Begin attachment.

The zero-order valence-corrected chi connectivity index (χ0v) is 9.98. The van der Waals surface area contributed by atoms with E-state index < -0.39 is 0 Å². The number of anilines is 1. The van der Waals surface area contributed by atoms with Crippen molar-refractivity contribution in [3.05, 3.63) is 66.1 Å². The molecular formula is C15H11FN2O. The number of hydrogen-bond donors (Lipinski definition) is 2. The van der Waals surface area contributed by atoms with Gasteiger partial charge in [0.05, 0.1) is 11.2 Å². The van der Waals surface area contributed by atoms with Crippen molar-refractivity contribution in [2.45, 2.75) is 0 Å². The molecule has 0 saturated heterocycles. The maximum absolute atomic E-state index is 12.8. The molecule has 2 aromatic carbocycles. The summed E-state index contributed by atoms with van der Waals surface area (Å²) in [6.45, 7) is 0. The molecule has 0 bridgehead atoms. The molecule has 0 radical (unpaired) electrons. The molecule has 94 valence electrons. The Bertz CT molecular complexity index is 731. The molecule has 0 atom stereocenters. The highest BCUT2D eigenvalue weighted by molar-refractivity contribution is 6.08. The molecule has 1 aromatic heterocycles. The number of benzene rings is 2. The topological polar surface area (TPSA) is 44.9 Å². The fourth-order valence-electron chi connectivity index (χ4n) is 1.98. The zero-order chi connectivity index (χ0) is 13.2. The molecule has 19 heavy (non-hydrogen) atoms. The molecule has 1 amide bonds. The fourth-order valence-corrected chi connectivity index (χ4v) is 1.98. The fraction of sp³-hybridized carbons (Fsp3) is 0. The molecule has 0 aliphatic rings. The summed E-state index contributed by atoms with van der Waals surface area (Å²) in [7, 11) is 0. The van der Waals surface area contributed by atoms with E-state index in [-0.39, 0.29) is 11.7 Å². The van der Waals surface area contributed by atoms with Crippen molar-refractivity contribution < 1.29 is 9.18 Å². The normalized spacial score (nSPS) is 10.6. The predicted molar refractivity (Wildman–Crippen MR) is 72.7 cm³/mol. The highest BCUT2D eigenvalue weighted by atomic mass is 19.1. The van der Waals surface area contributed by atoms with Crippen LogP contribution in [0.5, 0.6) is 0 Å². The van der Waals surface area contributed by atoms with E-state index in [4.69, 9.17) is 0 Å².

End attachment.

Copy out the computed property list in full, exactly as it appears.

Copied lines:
The zero-order valence-corrected chi connectivity index (χ0v) is 9.98. The van der Waals surface area contributed by atoms with E-state index < -0.39 is 0 Å². The number of anilines is 1. The van der Waals surface area contributed by atoms with Crippen molar-refractivity contribution in [3.05, 3.63) is 66.1 Å². The molecular formula is C15H11FN2O. The number of hydrogen-bond donors (Lipinski definition) is 2. The van der Waals surface area contributed by atoms with Gasteiger partial charge in [0.05, 0.1) is 11.2 Å². The van der Waals surface area contributed by atoms with Crippen molar-refractivity contribution in [2.45, 2.75) is 0 Å². The molecule has 0 saturated heterocycles. The maximum absolute atomic E-state index is 12.8. The molecule has 2 aromatic carbocycles. The summed E-state index contributed by atoms with van der Waals surface area (Å²) in [6.45, 7) is 0. The molecule has 0 bridgehead atoms. The molecule has 0 radical (unpaired) electrons. The molecule has 94 valence electrons. The Bertz CT molecular complexity index is 731. The molecule has 0 atom stereocenters. The highest BCUT2D eigenvalue weighted by molar-refractivity contribution is 6.08. The molecule has 1 aromatic heterocycles. The number of benzene rings is 2. The topological polar surface area (TPSA) is 44.9 Å². The fourth-order valence-electron chi connectivity index (χ4n) is 1.98. The zero-order chi connectivity index (χ0) is 13.2. The molecule has 19 heavy (non-hydrogen) atoms. The molecule has 1 amide bonds. The fourth-order valence-corrected chi connectivity index (χ4v) is 1.98. The fraction of sp³-hybridized carbons (Fsp3) is 0. The molecule has 0 aliphatic rings. The summed E-state index contributed by atoms with van der Waals surface area (Å²) in [7, 11) is 0. The van der Waals surface area contributed by atoms with E-state index in [-0.39, 0.29) is 11.7 Å². The van der Waals surface area contributed by atoms with Crippen molar-refractivity contribution < 1.29 is 9.18 Å². The normalized spacial score (nSPS) is 10.6. The predicted molar refractivity (Wildman–Crippen MR) is 72.7 cm³/mol. The highest BCUT2D eigenvalue weighted by atomic mass is 19.1. The van der Waals surface area contributed by atoms with Crippen LogP contribution in [0.5, 0.6) is 0 Å². The van der Waals surface area contributed by atoms with E-state index in [4.69, 9.17) is 0 Å².